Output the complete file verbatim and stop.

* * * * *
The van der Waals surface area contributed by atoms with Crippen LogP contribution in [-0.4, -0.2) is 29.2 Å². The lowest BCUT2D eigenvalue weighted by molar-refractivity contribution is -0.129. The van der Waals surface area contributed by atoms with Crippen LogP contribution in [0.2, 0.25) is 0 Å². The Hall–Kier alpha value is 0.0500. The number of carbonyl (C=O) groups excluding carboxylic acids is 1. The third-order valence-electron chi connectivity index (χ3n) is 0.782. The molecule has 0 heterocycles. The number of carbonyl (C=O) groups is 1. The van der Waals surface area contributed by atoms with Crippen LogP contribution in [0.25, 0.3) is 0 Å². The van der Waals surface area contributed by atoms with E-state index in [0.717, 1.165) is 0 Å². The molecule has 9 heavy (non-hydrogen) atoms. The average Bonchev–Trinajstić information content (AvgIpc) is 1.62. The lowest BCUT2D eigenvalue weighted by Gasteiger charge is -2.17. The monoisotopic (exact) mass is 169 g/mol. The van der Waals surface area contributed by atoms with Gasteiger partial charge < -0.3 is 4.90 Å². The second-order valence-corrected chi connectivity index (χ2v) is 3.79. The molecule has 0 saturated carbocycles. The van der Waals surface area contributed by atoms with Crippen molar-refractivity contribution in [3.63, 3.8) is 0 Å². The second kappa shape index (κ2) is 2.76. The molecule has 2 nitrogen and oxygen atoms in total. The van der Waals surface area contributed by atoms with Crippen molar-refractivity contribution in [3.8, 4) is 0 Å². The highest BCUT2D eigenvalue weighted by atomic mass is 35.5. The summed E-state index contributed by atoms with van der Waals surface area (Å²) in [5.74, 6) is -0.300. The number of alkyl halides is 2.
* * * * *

The van der Waals surface area contributed by atoms with Crippen LogP contribution in [-0.4, -0.2) is 29.2 Å². The lowest BCUT2D eigenvalue weighted by molar-refractivity contribution is -0.129. The van der Waals surface area contributed by atoms with Crippen LogP contribution in [0.2, 0.25) is 0 Å². The Hall–Kier alpha value is 0.0500. The number of carbonyl (C=O) groups excluding carboxylic acids is 1. The third-order valence-electron chi connectivity index (χ3n) is 0.782. The molecule has 0 heterocycles. The number of carbonyl (C=O) groups is 1. The van der Waals surface area contributed by atoms with Crippen LogP contribution in [0.25, 0.3) is 0 Å². The van der Waals surface area contributed by atoms with E-state index in [0.717, 1.165) is 0 Å². The molecule has 9 heavy (non-hydrogen) atoms. The average Bonchev–Trinajstić information content (AvgIpc) is 1.62. The lowest BCUT2D eigenvalue weighted by Gasteiger charge is -2.17. The monoisotopic (exact) mass is 169 g/mol. The van der Waals surface area contributed by atoms with Gasteiger partial charge < -0.3 is 4.90 Å². The second-order valence-corrected chi connectivity index (χ2v) is 3.79. The molecule has 0 saturated carbocycles. The van der Waals surface area contributed by atoms with Crippen molar-refractivity contribution in [3.63, 3.8) is 0 Å². The second kappa shape index (κ2) is 2.76. The molecule has 2 nitrogen and oxygen atoms in total. The van der Waals surface area contributed by atoms with Crippen molar-refractivity contribution in [3.8, 4) is 0 Å². The highest BCUT2D eigenvalue weighted by atomic mass is 35.5. The summed E-state index contributed by atoms with van der Waals surface area (Å²) in [5.74, 6) is -0.300. The number of alkyl halides is 2.